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EnglishEdit

 tower on Wikipedia

Alternative formsEdit

Etymology 1Edit

From Middle English tour, tur, tor, from Old English tūr, tor, torr ("tower; rock"; > English tor) and Old French tour, toer, tor; both from Latin turris (a tower). Compare Scots tour, towr, towre (tower), West Frisian toer (tower), Dutch toren (tower), German Turm (tower), Danish tårn (tower), Swedish torn (tower), Icelandic turn (tower), Welsh tŵr. See also tor.

PronunciationEdit

NounEdit

tower (plural towers)

 
A nineteenth century water tower
  1. A very tall iron-framed structure, usually painted red and white, on which microwave, radio, satellite, or other communication antennas are installed; mast.
  2. A similarly framed structure with a platform or enclosed area on top, used as a lookout for spotting fires, plane crashes, fugitives, etc.
  3. A water tower.
  4. A control tower.
  5. Any very tall building or structure; skyscraper.
    The Sears Tower
  6. (figuratively) Any item, such as a computer case, that is usually higher than it is wide.
  7. (informal) An interlocking tower.
  8. (figuratively) A strong refuge; a defence.
    • Bible, Psalms lxi. 3
      Thou hast been a shelter for me, and a strong tower from the enemy.
  9. (historical) A tall fashionable headdress worn in the time of King William III and Queen Anne.
    • Hudibras
      Lay trains of amorous intrigues / In towers, and curls, and periwigs.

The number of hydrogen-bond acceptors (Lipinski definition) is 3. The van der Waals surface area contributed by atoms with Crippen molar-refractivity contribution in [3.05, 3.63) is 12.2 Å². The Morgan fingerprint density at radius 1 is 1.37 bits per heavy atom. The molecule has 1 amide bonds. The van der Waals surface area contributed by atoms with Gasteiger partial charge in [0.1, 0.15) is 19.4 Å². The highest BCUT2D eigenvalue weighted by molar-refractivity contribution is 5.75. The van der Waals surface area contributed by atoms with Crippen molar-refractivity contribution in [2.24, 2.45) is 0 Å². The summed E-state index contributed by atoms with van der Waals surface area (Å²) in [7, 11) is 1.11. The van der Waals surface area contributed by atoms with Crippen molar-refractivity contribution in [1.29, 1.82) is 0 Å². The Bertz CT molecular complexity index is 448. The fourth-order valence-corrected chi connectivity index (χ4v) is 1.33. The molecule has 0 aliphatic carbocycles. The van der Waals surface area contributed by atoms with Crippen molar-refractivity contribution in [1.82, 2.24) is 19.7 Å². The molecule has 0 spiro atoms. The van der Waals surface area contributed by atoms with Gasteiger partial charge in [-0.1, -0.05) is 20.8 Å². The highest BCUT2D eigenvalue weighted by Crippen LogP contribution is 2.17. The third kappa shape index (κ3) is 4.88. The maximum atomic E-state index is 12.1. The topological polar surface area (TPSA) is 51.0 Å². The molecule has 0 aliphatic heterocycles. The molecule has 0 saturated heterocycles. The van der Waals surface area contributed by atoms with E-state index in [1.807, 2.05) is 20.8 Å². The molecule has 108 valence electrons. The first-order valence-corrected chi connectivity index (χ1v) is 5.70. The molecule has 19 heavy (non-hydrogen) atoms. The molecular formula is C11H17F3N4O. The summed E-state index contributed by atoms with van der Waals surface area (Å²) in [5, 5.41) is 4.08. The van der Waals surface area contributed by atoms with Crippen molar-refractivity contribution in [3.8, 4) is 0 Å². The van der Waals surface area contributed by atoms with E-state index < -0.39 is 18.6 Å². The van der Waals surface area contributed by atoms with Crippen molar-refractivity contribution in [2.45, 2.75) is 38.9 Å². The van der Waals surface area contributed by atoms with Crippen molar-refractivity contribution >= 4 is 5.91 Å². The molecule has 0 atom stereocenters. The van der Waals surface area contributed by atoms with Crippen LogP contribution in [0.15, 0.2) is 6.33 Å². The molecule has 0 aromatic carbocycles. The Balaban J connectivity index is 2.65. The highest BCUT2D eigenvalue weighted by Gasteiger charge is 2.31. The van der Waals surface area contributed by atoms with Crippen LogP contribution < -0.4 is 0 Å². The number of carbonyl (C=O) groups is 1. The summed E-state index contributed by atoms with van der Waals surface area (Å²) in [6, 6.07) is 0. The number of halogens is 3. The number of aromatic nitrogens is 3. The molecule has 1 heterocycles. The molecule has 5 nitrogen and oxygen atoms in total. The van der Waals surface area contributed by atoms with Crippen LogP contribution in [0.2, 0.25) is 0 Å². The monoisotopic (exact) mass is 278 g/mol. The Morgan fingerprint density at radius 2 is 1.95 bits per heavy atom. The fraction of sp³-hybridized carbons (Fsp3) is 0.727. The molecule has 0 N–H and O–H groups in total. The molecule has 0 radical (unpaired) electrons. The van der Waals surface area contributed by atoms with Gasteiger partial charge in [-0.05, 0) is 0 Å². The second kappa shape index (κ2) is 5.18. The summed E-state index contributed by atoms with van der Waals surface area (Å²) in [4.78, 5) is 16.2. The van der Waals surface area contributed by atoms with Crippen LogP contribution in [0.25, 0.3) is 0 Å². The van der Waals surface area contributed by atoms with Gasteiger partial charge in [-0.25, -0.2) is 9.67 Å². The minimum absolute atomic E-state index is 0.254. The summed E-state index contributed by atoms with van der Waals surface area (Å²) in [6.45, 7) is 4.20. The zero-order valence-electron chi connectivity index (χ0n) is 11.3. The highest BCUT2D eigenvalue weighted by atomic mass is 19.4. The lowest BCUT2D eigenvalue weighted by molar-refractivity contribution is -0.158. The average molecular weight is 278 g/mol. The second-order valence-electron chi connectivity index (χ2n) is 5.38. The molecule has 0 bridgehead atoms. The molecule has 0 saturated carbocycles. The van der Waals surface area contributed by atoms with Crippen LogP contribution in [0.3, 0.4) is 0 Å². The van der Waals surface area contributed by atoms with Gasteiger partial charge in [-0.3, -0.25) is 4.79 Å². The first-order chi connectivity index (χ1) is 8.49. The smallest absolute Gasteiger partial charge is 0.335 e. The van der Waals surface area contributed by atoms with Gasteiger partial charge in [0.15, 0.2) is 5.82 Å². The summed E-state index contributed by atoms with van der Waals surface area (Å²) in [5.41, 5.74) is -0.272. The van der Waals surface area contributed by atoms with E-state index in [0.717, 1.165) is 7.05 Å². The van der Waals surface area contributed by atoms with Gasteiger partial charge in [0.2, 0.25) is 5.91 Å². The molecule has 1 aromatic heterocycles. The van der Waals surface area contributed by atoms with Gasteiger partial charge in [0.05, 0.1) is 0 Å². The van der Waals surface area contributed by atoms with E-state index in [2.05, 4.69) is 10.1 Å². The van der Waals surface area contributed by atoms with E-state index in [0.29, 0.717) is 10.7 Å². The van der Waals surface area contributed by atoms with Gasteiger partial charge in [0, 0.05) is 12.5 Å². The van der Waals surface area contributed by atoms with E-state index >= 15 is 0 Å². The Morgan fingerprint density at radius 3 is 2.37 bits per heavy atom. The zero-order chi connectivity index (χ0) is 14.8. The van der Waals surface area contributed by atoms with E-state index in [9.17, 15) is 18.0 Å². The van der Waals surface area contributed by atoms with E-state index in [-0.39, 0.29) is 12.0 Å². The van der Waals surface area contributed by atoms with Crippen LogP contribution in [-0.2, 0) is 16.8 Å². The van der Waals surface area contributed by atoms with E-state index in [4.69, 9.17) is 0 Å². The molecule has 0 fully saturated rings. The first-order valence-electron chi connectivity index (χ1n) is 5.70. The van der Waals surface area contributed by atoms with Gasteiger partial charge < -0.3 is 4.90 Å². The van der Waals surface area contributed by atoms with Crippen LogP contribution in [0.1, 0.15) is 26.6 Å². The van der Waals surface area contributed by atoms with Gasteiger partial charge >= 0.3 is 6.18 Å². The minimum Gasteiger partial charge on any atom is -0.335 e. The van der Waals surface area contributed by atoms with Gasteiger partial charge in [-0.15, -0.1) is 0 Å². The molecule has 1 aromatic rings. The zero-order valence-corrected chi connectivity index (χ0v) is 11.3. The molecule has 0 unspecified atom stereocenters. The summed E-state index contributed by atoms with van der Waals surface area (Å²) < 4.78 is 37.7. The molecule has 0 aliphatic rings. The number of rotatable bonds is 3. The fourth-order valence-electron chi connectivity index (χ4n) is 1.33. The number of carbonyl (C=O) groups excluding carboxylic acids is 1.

10. (obsolete) High flight; elevation.
    (Can we find and add a quotation of Johnson to this entry?)
  11. The sixteenth trump or Major Arcana card in many Tarot decks, usually deemed an ill omen.
  12. (cartomancy) The nineteenth Lenormand card, representing structure, bureaucracy, stability and loneliness.
SynonymsEdit
Derived termsEdit
DescendantsEdit
TranslationsEdit
The translations below need to be checked and inserted above into the appropriate translation tables, removing any numbers. Numbers do not necessarily match those in definitions. See instructions at Wiktionary:Entry layout#Translations.

Etymology 2Edit

From Middle English touren, torren, torrien, from Old English *torrian, from the noun (see above).

VerbEdit

tower (third-person singular simple present towers, present participle towering, simple past and past participle towered)

  1. (intransitive) To be very tall.
    • 2013 August 3, “Revenge of the nerds”, in The Economist, volume 408, number 8847:
      Think of banking today and the image is of grey-suited men in towering skyscrapers. Its future, however, is being shaped in converted warehouses and funky offices in San Francisco, New York and London, where bright young things in jeans and T-shirts huddle around laptops, sipping lattes or munching on free food.
    The office block towered into the sky.
  2. (intransitive) To be high or lofty; to soar.
  3. (obsolete, transitive) To soar into.
    (Can we find and add a quotation of Milton to this entry?)

Derived termsEdit

See alsoEdit

Etymology 3Edit

tow +‎ -er

PronunciationEdit

NounEdit

tower (plural towers)

  1. One who tows.
    • 1933, Henry Sturmey, ‎H. Walter Staner, The Autocar
      But as the tower and towee reached the cross-roads again, another car, negligently driven, came round the corner, hit the Morris, and severed the tow rope, sending the unfortunate car back again into the shop window []

AnagramsEdit


AfrikaansEdit

VerbEdit

tower (present tower, present participle towerende, past participle getower)

  1. Alternative form of toor.